By Erica Thomas, managing editor
BIRMINGHAM — For national, state, county and local leaders, a pandemic can pose many challenges. Jefferson County Health Officer Dr. Mark Wilson said he is not immune to those difficulties.
Wilson said since the coronavirus pandemic began, one of his biggest challenges has been battling false information from those who question the facts.
“There’s people who think there’s some conspiracy and there are those who try to downplay this as no worse than the flu,” Wilson said.
Another challenge Wilson has faced is people questioning him and the decisions he makes for the overall health of people in Jefferson County.
“Some complain about me being overly aggressive and overreach of authority,” Wilson explained. “That’s been the bigger challenge and tapping into people’s better sides of really caring for one another.”
Wilson said he recognized frustrations from the public after he made recommendations for the reopening of schools.
“I know that my recommendations caused quite a stir for so many parents,” Wilson said. “I came in and disrupted what they thought would be their plan.”
But Wilson said he has to look out for the health and wellness of all students and teachers in schools within the county. He also said coronavirus is not the only health concern. In fact, he said he had to consider the mental and social health of students as well.
Wilson said he believes some of the things that were originally controversial, such as face-coverings, have become more accepted as the public learns how serious coronavirus is. He believes those who are more vulnerable are more concerned, for good reason.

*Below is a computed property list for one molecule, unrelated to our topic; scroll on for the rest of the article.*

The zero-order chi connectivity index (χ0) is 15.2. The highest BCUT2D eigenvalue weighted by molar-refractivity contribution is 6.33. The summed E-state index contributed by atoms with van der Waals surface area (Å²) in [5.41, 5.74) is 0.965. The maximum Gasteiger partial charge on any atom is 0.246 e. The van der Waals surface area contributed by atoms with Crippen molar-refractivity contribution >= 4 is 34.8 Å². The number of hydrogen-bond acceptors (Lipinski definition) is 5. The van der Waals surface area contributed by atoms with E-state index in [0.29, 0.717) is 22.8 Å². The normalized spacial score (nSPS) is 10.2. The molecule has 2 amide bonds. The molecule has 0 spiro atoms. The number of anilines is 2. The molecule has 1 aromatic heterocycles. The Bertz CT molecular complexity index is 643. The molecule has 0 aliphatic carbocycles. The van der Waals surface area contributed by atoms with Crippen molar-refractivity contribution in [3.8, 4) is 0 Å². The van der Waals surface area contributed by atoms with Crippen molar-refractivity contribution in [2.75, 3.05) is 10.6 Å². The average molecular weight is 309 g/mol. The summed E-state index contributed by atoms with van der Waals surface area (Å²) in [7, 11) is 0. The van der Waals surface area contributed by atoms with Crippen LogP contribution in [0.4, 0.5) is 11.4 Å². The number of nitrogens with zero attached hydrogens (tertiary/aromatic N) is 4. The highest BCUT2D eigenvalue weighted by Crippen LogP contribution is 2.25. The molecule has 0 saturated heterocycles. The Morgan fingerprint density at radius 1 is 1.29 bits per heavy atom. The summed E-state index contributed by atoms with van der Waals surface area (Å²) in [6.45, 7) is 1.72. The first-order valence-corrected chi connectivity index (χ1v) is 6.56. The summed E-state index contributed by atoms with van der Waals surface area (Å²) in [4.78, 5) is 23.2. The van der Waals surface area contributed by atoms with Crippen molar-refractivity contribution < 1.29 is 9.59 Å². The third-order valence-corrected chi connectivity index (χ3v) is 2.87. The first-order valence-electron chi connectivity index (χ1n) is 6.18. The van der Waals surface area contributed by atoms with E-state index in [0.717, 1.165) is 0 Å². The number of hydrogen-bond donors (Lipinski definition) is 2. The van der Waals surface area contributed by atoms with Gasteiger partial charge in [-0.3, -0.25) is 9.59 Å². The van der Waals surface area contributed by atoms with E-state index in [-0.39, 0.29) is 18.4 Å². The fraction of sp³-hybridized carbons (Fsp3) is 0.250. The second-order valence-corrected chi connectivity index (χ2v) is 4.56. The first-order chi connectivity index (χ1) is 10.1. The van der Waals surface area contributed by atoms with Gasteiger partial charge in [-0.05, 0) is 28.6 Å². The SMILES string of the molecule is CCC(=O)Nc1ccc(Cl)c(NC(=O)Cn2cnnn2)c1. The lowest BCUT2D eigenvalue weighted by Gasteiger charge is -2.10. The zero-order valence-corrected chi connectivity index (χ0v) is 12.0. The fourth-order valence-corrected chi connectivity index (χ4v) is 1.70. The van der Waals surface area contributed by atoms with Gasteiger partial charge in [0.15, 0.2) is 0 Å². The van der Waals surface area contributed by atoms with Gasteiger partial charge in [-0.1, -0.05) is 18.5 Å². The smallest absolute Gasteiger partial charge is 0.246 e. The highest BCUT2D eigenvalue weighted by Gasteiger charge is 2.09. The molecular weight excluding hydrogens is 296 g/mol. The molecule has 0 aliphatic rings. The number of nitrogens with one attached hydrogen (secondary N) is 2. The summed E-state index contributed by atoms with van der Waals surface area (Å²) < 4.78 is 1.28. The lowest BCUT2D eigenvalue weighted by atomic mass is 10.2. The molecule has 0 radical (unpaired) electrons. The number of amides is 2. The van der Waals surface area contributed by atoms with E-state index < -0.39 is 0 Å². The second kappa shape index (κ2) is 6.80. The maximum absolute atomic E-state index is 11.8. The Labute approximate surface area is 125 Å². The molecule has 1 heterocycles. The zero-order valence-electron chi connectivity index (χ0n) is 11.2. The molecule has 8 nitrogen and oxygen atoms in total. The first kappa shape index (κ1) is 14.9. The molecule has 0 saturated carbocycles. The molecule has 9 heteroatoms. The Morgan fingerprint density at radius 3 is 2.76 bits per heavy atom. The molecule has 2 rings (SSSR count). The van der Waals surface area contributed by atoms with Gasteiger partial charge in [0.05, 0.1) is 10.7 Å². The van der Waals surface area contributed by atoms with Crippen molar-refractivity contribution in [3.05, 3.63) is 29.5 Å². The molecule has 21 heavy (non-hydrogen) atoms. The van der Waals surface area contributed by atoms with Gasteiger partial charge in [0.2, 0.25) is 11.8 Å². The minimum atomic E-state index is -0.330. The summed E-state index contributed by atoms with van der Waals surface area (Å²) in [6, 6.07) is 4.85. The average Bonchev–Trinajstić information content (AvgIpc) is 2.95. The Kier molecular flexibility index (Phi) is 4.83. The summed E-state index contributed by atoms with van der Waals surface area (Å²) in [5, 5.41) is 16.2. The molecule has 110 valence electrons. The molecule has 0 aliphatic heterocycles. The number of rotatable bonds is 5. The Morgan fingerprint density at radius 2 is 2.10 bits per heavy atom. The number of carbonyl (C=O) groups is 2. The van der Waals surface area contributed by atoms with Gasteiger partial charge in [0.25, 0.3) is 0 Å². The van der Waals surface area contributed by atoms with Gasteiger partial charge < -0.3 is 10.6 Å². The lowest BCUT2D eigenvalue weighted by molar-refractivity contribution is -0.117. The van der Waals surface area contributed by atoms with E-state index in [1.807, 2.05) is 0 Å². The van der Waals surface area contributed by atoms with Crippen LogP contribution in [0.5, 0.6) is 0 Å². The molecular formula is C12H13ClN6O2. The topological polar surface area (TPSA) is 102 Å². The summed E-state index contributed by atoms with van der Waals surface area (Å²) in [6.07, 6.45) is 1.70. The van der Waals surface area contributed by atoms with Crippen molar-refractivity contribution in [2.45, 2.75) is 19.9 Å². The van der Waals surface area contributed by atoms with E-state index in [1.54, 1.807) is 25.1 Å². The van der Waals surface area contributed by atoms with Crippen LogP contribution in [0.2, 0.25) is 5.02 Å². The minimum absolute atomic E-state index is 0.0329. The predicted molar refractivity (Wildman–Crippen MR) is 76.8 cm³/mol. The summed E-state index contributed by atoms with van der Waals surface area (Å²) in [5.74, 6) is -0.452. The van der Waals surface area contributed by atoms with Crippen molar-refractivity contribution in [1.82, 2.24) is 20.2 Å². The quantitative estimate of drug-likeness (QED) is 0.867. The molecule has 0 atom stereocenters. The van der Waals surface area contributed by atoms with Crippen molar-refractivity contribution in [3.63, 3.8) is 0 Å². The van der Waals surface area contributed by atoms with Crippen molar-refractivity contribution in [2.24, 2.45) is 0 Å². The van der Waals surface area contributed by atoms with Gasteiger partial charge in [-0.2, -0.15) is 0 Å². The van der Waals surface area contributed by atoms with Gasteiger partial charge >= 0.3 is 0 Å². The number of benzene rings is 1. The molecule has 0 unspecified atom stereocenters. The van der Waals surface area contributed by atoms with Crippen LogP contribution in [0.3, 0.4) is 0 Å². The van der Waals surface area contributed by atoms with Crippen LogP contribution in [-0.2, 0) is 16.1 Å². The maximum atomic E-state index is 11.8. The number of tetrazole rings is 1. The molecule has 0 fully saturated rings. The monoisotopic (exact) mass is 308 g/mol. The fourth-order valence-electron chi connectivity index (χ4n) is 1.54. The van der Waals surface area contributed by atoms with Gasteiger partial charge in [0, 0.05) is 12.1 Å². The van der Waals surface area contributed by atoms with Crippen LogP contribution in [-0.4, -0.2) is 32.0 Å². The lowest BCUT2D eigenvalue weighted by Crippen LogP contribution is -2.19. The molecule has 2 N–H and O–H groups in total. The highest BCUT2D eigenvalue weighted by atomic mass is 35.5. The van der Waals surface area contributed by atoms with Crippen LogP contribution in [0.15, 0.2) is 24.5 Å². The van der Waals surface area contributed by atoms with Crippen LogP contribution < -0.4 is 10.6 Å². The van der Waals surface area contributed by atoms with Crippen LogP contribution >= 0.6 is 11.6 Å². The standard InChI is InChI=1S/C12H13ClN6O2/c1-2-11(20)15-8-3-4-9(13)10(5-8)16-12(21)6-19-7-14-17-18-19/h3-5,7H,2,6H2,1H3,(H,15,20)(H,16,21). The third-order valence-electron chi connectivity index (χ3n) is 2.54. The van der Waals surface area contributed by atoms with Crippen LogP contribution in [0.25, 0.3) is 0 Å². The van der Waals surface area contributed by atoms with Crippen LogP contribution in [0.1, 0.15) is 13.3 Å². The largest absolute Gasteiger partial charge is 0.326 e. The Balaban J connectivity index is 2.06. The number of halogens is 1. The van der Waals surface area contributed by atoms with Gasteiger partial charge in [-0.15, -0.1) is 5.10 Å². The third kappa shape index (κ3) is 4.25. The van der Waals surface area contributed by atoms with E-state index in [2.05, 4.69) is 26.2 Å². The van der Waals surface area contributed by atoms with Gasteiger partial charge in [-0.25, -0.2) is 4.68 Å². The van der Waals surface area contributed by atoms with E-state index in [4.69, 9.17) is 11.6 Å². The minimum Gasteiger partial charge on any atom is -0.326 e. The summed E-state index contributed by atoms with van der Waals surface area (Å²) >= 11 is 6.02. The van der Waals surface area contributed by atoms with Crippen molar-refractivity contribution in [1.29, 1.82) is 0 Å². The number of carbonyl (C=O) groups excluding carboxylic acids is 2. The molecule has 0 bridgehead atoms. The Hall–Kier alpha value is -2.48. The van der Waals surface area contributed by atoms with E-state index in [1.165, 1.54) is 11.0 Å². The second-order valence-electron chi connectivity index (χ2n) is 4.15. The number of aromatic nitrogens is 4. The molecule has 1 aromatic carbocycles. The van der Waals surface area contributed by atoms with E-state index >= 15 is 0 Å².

“They know they have underlying conditions, they know they are older,” Wilson said. “I think those in the African American community, by and large, tend to be more concerned because they know the statistics. So, we do see some differences based on people’s perceived risk.”
The CDC reported there are long-standing systemic health and social inequities that have put many people from racial and ethnic minority groups at an increased risk of getting sick and dying from COVID-19. Some of those inequities include housing, education, income and healthcare access, according to the CDC.
Others at high risk for severe symptoms are those with pre-existing health conditions and the elderly.
While some have complained about face-covering orders, Wilson said masks need to be worn to protect those who come into contact with the wearer of the mask.
“I keep hearing the refrain that ‘this should be my personal choice about what I do or what I don’t do,’ in spite of the fact that we keep saying over and over again, ‘It’s not just about you, it’s about us,’ So, that’s been frustrating for me,” said Wilson.
The health officer said he also believes an understanding of how coronavirus spreads has improved over time because people in the county have likely seen someone they know dealing with the illness.
“You would be more and more hard-pressed to find somebody that doesn’t know somebody who has gotten really sick or died from this,” he said.
As Wilson considers factors in Jefferson County in the future, he hopes people are able to come together with understanding, while maintaining a safe distance.
“We’re all in this together, trying to get it right and it’s extremely challenging trying to balance the different needs,” Wilson said.